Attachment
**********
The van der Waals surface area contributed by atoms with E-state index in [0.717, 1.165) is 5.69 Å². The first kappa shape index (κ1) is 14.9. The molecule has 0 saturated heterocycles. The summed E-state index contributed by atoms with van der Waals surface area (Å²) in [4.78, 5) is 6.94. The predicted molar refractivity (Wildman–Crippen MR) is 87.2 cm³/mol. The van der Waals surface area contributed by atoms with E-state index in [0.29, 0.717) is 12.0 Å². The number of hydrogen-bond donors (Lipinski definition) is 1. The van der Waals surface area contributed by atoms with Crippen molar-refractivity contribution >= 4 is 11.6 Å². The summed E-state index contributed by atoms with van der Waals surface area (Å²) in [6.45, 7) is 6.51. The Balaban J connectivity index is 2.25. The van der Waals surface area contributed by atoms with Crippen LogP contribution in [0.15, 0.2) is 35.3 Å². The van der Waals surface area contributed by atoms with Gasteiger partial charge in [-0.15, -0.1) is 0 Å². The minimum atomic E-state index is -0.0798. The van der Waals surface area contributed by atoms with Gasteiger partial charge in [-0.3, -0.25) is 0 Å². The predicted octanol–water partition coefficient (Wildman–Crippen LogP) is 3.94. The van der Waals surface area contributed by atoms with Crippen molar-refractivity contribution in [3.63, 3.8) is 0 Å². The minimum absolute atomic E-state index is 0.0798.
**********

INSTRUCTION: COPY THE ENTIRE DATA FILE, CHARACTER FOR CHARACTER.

The van der Waals surface area contributed by atoms with E-state index in [0.717, 1.165) is 5.69 Å². The first kappa shape index (κ1) is 14.9. The molecule has 0 saturated heterocycles. The summed E-state index contributed by atoms with van der Waals surface area (Å²) in [4.78, 5) is 6.94. The predicted molar refractivity (Wildman–Crippen MR) is 87.2 cm³/mol. The van der Waals surface area contributed by atoms with E-state index in [0.29, 0.717) is 12.0 Å². The number of hydrogen-bond donors (Lipinski definition) is 1. The van der Waals surface area contributed by atoms with Crippen molar-refractivity contribution >= 4 is 11.6 Å². The summed E-state index contributed by atoms with van der Waals surface area (Å²) in [6.45, 7) is 6.51. The Balaban J connectivity index is 2.25. The van der Waals surface area contributed by atoms with Crippen LogP contribution in [0.15, 0.2) is 35.3 Å². The van der Waals surface area contributed by atoms with Gasteiger partial charge in [-0.15, -0.1) is 0 Å². The minimum atomic E-state index is -0.0798. The van der Waals surface area contributed by atoms with Gasteiger partial charge in [-0.3, -0.25) is 0 Å². The predicted octanol–water partition coefficient (Wildman–Crippen LogP) is 3.94. The van der Waals surface area contributed by atoms with Crippen molar-refractivity contribution in [3.63, 3.8) is 0 Å². The minimum absolute atomic E-state index is 0.0798.